Following a subdued reception for the 2012 Civic, Honda has returned to the drawing board, and the reborn 2013 Civic reflects the company's pursuit of engineering excellence.
As in previous years, the Civic is offered in sedan and coupe versions. With three trim levels (LX, EX and EX-L) there's a Civic to suit any need, ranging from basic commuter car to compact family tourer. The high-performance Civic Si provides sporty and practical city driving.
Meanwhile, those looking for a greener car have plenty of options: the Civic HF, which has the same engine as the base model but adds a host of fuel-saving measures; the Civic Hybrid, which carries Honda's mild-hybrid system; and the Civic Natural Gas, a special version powered by compressed natural gas (CNG).
The 140-horsepower, 1.8L i-VTEC 4-cylinder engine that powers most of the Civic lineup provides perky performance with either the standard 5-speed manual gearbox or 5-speed automatic. All models have electric power steering that is responsive in feel yet saves fuel.
Hybrid models come with Honda's Integrated Motor Assist hybrid system, which pairs a somewhat larger 1.5L 4-cylinder engine with a 23-hp electric motor and lithium-ion battery pack. Civic Natural Gas models come with a 110-hp version of the 1.8L.
Civic Si models appeal to performance enthusiasts with a strong, 2.4L 4-cylinder engine making 201 horsepower and 170 pound-feet of torque. The engine revs high, with a 7,000 rpm redline, but also makes more torque and accessible power at lower revs. The Si is offered exclusively with a 6-speed manual gearbox and comes with a limited-slip front differential and sport-tuned suspension, among many appearance and feature extras.
Front side airbags, full-length side-curtain bags, electronic stability control and anti-lock brakes are included on all 2013 Civic models, as is a standard rear backup camera and Motion Adaptive Electric Power Steering, which helps nudge the driver back toward stability if the computer finds the vehicle on the verge of a skid.
The new Civic interior features excellent soft-touch surfaces, and high-quality cloth upholstery is featured throughout. Front seats offer great support, especially the side bolsters. Sedans come with a trunk that's more than ample for a long weekend for two or a large load of groceries, while Civic coupes sacrifice some trunk and rear-seat space for their sportier profile. In most Civic models, the rear seatbacks fold forward for expanded trunk capacity. Both the Hybrid and Natural Gas models have a fixed rear seatback, due to their unique powertrains.
Most Civic models feature an ECON mode that changes powertrain parameters and is more sparing with the air-conditioning compressor to maximize fuel economy. The Civic Si models come with a Power Monitor, which provides real-time information about engine output. Hybrids include a more sophisticated i-MID display that helps coach the driver toward more fuel-efficient driving.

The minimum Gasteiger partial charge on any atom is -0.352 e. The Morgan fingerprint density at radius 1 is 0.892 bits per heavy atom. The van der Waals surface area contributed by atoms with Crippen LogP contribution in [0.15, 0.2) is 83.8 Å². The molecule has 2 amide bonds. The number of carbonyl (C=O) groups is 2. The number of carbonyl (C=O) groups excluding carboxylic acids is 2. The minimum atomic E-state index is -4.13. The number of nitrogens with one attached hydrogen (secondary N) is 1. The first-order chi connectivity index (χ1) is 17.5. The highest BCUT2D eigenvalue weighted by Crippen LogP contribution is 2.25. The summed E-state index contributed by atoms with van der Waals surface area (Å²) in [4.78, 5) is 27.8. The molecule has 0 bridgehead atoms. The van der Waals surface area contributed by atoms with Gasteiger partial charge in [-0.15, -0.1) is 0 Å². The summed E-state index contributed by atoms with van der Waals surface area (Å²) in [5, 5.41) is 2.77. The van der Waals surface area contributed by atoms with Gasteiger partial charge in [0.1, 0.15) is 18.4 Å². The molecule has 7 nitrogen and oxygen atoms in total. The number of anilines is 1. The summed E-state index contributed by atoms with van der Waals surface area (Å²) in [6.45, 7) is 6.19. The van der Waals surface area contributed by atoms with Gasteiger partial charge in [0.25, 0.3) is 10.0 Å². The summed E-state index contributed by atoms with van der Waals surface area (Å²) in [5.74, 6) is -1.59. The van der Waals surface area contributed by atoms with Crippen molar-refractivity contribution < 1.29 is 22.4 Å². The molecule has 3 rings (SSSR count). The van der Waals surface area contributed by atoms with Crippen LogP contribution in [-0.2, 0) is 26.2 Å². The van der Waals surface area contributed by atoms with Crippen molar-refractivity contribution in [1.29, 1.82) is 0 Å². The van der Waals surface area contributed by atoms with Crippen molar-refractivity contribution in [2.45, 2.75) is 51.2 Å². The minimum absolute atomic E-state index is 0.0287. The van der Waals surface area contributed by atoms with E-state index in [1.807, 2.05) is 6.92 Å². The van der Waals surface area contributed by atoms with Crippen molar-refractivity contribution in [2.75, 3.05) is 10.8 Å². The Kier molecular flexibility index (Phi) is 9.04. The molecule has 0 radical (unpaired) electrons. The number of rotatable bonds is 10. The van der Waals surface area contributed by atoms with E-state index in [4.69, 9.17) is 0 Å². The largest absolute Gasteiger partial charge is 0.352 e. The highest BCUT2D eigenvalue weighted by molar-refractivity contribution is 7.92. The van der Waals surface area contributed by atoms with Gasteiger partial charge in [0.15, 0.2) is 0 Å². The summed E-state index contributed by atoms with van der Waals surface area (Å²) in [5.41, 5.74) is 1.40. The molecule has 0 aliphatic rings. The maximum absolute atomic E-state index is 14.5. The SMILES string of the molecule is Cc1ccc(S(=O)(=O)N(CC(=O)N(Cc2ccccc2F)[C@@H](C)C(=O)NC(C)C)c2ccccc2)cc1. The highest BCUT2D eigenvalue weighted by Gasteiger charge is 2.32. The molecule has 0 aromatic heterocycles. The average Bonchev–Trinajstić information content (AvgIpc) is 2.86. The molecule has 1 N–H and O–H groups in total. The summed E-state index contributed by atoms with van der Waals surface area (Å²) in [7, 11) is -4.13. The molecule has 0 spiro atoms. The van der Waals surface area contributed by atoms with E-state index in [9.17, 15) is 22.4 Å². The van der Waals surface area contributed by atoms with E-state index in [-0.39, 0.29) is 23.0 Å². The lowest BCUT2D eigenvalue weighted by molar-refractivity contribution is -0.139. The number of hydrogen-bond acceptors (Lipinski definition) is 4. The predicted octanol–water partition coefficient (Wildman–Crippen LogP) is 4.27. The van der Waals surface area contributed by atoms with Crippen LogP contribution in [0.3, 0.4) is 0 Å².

All Civic models include power windows and an auto up/down driver's window. A key fob-based remote entry system is also included. The EX, EX-L and Si models also include a power moonroof with sliding sunshade. Audio systems include USB interfaces, and Bluetooth is now standard in all models. Finally, the available navigation system in the Civic includes a flash-memory-based system with turn-by-turn directions and improved voice recognition.
The new Civic also gets extensively updated infotainment systems--including a revised navigation system with voice recognition and live traffic updates, as well as available Bluetooth hands-free interface and a new Multi-Information Display system.
With four doors, you might think the 2007 Honda Civic Si Sedan is more grown up than its coupe sibling. The fact that you can strap a baby seat in back doesn't detract from the Civic Si Sedan's wheel-spinning glory and general penchant for being pushed hard around corners. And its tech apparel comes with one of Honda's better audio systems, complete with bass-thumping subwoofer, which doesn't suggest a diet of adult contemporary or light jazz.
Last year, we reviewed the coupe version of the Civic Si, and found it one of the best car tech values around. Adding two doors for the sedan version raises the price just a little, but not enough to detract from the value. For a little over $23,000, you get an excellent navigation system complemented by one of the best voice command systems available. Combined with the fun and efficient power train, you'll want to spend a lot of time in this car.
The Good The 2007 Honda Civic Si Sedan has a well-integrated navigation and voice command system. Its power train makes it fun to drive, whether you're practicing fast launches or simply commuting.
The Bad Bluetooth cell phone integration isn't an option on the Civic Si, nor is a real iPod adapter. The optional CD changer mounts in the trunk.
The Bottom Line Beyond a couple of missing options in the cabin, the 2007 Honda Civic Si Sedan is as functional as it is fun. Its cabin tech is both useful and entertaining, while it offers an enjoyable driving experience.
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